Mai* and her family are Jesus followers⁠ in a Southeast Asian country. Her father is the local pastor of an impoverished village. A few years after she committed her future to God, she joined the OM team in that country and initiated a preschool project in her village. The school is still under construction and when completed, will provide children in the village with educational activities and classes.

Like many parts of Southeast Asia, the COVID-19 pandemic has rendered many impoverished communities in this country vulnerable and struggling for their livelihood. In response to this situation, OM partners have provided essential supplies, such as hand sanitisers, face masks and rice to Mai’s OM team. Sanitation equipment and emergency food packages were also distributed to essential community workers, where their activities would put their lives at risk without proper sanitation equipment.

Funds were also raised to purchase food supplies for villages that are in need. Mai brought some of the relief funds back to her village and approached the village leader. She told him that the money was meant to buy rice for villagers struggling because of COVID-19.

The village leader refused to let her proceed as he wanted her to buy new furniture for the village office instead. Mai knew in her heart that the money should go towards those who needed it the most, not to buy furniture. She was also concerned that if she gives the rice to the village office to distribute, it will end up in the hands of the leader and his friends, instead of those who truly need it.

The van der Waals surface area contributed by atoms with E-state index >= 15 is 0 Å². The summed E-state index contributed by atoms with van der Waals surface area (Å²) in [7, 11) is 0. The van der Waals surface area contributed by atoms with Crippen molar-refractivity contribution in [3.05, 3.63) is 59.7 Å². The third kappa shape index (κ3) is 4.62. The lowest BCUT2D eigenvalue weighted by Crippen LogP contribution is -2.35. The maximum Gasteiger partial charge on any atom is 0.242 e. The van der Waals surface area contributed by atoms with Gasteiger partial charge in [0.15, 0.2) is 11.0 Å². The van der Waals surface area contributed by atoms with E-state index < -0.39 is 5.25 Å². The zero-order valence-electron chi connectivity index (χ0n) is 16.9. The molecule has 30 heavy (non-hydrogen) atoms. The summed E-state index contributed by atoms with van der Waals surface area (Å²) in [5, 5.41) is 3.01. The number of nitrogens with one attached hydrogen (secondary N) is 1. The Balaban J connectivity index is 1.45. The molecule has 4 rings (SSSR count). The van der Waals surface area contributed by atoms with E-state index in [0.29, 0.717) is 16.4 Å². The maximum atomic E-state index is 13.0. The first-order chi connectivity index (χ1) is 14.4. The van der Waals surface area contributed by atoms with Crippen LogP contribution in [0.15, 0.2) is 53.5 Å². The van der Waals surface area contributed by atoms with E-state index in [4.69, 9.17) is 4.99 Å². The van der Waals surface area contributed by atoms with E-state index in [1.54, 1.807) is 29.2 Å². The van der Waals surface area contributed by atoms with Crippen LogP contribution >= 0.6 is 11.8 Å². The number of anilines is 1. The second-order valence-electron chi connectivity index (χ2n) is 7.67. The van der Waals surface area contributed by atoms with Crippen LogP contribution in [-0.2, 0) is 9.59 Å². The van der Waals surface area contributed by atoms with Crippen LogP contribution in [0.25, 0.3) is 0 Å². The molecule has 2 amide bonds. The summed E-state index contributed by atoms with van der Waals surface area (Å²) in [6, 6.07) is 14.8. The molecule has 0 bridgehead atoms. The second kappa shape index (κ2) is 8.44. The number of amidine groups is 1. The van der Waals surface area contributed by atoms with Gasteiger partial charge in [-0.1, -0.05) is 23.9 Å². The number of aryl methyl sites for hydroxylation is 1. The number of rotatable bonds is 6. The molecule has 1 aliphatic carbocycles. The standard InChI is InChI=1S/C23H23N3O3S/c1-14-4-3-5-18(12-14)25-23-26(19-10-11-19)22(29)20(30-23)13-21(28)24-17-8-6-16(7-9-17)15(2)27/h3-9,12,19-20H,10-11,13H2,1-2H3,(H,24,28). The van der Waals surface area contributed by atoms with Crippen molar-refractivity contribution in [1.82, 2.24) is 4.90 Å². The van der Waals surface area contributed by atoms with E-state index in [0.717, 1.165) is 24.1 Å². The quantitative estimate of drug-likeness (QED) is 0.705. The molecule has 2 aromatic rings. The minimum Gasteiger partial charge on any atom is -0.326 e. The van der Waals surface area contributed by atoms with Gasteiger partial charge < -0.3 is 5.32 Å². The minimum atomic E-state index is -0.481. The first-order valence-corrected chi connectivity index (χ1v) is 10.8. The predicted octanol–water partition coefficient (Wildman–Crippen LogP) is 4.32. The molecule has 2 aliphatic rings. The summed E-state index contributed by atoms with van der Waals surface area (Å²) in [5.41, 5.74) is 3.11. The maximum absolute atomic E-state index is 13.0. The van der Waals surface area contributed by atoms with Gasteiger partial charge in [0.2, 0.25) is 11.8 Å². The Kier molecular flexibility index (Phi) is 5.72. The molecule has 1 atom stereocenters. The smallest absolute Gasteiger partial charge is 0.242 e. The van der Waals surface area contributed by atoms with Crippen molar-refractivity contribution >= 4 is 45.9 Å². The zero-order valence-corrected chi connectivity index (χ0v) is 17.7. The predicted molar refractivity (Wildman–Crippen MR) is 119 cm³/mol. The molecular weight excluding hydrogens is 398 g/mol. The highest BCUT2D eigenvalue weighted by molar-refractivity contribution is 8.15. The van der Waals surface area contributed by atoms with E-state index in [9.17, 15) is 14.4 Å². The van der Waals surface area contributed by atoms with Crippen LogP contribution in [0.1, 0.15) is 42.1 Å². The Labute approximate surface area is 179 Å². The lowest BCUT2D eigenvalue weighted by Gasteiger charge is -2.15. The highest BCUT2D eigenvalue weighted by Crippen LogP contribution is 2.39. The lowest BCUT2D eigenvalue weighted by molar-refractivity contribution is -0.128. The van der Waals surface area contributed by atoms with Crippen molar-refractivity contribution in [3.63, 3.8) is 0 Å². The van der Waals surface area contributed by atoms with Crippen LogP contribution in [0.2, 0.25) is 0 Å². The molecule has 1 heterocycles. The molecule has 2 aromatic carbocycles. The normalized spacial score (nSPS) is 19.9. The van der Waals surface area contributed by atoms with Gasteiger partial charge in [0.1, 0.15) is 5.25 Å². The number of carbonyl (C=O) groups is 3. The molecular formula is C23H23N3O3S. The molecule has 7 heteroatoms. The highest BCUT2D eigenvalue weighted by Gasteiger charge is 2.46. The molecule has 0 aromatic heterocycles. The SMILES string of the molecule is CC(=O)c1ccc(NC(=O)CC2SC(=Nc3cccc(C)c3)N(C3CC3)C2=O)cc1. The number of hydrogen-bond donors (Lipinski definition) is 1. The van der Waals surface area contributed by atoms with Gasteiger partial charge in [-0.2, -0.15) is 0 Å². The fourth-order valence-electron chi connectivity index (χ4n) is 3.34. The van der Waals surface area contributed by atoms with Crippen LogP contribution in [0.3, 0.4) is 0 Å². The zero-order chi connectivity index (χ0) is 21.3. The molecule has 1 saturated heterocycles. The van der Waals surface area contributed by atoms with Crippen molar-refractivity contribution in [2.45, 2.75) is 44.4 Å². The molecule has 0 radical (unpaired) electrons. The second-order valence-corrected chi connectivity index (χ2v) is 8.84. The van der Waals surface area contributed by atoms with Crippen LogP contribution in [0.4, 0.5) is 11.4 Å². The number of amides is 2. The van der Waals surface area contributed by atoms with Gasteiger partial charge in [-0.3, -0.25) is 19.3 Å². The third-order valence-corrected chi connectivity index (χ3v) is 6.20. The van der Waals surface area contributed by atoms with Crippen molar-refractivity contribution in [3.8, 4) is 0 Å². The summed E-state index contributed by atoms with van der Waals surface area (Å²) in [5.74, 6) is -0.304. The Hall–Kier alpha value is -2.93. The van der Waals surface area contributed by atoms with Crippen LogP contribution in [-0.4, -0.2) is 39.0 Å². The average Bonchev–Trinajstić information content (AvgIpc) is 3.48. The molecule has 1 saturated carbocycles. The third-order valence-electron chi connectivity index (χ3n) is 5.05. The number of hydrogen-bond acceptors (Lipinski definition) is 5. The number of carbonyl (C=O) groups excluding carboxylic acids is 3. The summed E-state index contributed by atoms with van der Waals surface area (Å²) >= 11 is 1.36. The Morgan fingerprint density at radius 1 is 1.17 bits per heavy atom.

After praying and discussing with her leaders and family, Mai returned to her village and told the village leader that the money can only be used to buy rice; but in the future, her preschool may be able to help purchase some new furniture for the village office. She then proceeded to distribute the rice quietly through the help of her cousins. Although this was done so that the distribution would not connect directly to her, it was still evident that she was involved.

One villager who received the rice thanked them profusely and said, “We have always felt that we are lesser than other people in the village, because we are very poor and do not have much land.” People like this villager had asked the village leader for help, but he offered them none. As a result, they felt invisible and unseen.

“Now, with this gift of rice, we feel that someone has ‘seen’ us and cares about our plight. We are no longer invisible,” the villager added. Mai was deeply encouraged by his words.

Her hope, as she continues to build the preschool and begin classes, is to show the villagers that they have worth; and this worth is not dependent on social status, wealth, or the lack of them. She wants to encourage them to do the best they can to improve their lives, even when times are hard.

Together with her family and team in OM, it is their prayer that many will be led to have deeper conversations about Jesus, as they continue to show His love in the village and care for the villagers’ physical needs.

*name changed for security